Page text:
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swethasharma
03-31-2012, 03:36 AM
Hello ,

I was reading a tutorial programming in opengl version 4.1, the tutorial talks about creating opengl contexts.My question is it mandatory for using functions provided by opengl version 4.1 and above .

Currently I am using this code to set up my window and its properties.




int main(int argc,char** argv)
{

int wndstate,wndopenstate;

wndstate=glfwInit();

if(wndstate==1)
{
wndopenstate=glfwOpenWindow(640,480,0,0,0,0,4,0,GL FW_WINDOW);

if(wndopenstate==0)
{

glfwTerminate();
}
else
{
glfwSetWindowTitle("Hello Opengl");
glfwSetWindowPos(30,30);
init();
glfwSetWindowSizeCallback(reshape);

while(1)
{
display();
if(glfwGetKey(GLFW_KEY_ESC))
{
glfwTerminate();

}

}
}
}

glfwTerminate();
return 0;

}


Will the openGl context do the above function of creating a window,setting the size,etc

I dont get the purpose of creating an opengl context ,can someone explain it to me?

Aleksandar
03-31-2012, 05:42 AM
An OpenGL context is the data structure that collects all states needed by server to render an image. It contains references to buffers, textures, shaders, etc. OpenGL API doesn’t define how rendering context is defined, it is up to the native window system; but none of OpenGL commands can be executed until rendering context is created and made current.

A rendering context should be compatible with a window it will render to. There can be several contexts per application, or even per window. On the other hand, the same context can be used for rendering in multiple windows, but in that case all windows using the same context must have the same pixel format. Now we have come to another important aspect of rendering context: its rendering surface must be adequate for appropriate window. In order to achieve that we have to choose and set appropriate pixel format of the window that have to be created. The rendering surface is the surface to which primitives are drawn. It defines types of buffers that are required for rendering such as a color buffer, depth buffer, and stencil buffer.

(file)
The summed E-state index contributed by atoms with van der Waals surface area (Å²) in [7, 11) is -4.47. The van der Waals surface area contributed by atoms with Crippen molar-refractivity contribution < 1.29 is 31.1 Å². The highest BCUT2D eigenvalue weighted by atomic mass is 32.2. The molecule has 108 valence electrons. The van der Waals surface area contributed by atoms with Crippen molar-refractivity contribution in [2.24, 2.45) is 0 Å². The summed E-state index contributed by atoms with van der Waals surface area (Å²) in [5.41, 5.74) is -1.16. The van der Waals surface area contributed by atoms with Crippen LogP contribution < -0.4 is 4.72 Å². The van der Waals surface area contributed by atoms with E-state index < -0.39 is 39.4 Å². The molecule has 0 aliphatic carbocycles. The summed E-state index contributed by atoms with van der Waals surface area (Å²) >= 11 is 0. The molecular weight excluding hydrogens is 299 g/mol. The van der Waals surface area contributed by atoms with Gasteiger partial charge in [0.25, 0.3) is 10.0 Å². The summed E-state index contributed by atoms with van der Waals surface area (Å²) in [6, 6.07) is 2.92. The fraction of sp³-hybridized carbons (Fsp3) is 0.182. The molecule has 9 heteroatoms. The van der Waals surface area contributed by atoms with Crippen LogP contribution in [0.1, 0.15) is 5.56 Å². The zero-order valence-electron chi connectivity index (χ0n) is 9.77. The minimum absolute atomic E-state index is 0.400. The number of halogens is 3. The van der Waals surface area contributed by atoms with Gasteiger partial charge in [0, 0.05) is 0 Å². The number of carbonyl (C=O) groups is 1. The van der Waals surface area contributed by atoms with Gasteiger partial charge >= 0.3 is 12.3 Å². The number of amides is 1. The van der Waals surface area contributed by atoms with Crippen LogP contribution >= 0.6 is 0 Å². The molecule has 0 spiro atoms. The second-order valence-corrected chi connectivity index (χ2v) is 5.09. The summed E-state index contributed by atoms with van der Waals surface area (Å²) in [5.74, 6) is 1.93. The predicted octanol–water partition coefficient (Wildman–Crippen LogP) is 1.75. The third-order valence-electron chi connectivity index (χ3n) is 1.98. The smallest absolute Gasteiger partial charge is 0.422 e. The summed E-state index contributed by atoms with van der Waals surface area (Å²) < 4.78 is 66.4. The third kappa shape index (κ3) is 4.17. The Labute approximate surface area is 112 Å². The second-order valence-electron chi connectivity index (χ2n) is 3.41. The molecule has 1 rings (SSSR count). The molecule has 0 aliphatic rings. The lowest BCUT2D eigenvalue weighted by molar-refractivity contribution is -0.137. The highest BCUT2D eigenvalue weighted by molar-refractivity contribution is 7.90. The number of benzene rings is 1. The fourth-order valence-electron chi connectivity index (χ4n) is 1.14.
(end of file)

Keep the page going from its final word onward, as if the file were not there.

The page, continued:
Choosing pixel format must be performed in order to verify support for defined pixel format. The system would return ID of appropriate pixel format, or the closest match. Setting pixel format that is not previously returned from the system would almost certainly fail. It is not recommended to set pixel format for the window more than once.

In order to issue any OpenGL command we have to make OpenGL context active (i.e. “current”). By making active we assume binding OpenGL context to a window’s DC. It is done from a certain thread. Only one context can be made current for a single thread at a moment. Calling OpenGL commands from another thread (different from that made the context current) fails. If we want to make use of multithreading update of OpenGL resources, we have to make a share-group. All contexts from the share-group share resources like textures, buffers, etc. Although multithreading update can be useful in some cases, we have to be aware that most OpenGL drivers serialize access to the GPU. OpenGL guarantees that all commands in the single context will be executed in the order in which they are issued, but there is no guarantee for multiple contexts. Since OpenGL 3.2 synchronization is enabled through sync objects.

Prior to OpenGL 3.0, there was just one type of OpenGL rendering contexts; the context that contains full functionality. OpenGL3.0 introduced forward compatibility, and 3.2 introduced concept of profiles. There are a lot of other aspects of OpenGL rendering context, but I should rather stop here. :)

V-man
03-31-2012, 07:31 AM
In addition to the above, check the FAQ
http://www.opengl.org/wiki/FAQ#What_is_an_OpenGL_context.3F